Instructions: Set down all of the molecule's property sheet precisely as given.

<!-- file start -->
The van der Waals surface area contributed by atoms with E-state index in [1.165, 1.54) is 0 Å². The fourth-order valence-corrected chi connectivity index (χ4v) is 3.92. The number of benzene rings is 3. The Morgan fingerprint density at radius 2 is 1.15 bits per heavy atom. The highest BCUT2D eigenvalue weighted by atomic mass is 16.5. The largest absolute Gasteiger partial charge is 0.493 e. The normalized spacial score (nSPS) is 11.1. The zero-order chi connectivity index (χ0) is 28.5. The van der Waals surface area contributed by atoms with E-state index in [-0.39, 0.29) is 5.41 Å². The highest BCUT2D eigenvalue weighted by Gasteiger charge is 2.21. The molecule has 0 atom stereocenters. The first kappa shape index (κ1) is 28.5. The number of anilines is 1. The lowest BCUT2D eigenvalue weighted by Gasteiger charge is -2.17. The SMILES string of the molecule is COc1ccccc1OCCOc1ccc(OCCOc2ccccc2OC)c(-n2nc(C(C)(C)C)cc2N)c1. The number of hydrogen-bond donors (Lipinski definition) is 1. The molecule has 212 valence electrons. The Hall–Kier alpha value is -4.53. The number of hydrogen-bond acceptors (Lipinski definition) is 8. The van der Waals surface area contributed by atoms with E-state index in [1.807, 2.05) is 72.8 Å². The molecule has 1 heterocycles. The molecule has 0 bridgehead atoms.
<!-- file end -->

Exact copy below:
The van der Waals surface area contributed by atoms with E-state index in [1.165, 1.54) is 0 Å². The fourth-order valence-corrected chi connectivity index (χ4v) is 3.92. The number of benzene rings is 3. The Morgan fingerprint density at radius 2 is 1.15 bits per heavy atom. The highest BCUT2D eigenvalue weighted by atomic mass is 16.5. The largest absolute Gasteiger partial charge is 0.493 e. The normalized spacial score (nSPS) is 11.1. The zero-order chi connectivity index (χ0) is 28.5. The van der Waals surface area contributed by atoms with E-state index in [-0.39, 0.29) is 5.41 Å². The highest BCUT2D eigenvalue weighted by Gasteiger charge is 2.21. The molecule has 0 atom stereocenters. The first kappa shape index (κ1) is 28.5. The number of anilines is 1. The lowest BCUT2D eigenvalue weighted by Gasteiger charge is -2.17. The SMILES string of the molecule is COc1ccccc1OCCOc1ccc(OCCOc2ccccc2OC)c(-n2nc(C(C)(C)C)cc2N)c1. The number of hydrogen-bond donors (Lipinski definition) is 1. The molecule has 212 valence electrons. The Hall–Kier alpha value is -4.53. The number of hydrogen-bond acceptors (Lipinski definition) is 8. The van der Waals surface area contributed by atoms with E-state index in [1.807, 2.05) is 72.8 Å². The molecule has 1 heterocycles. The molecule has 0 bridgehead atoms.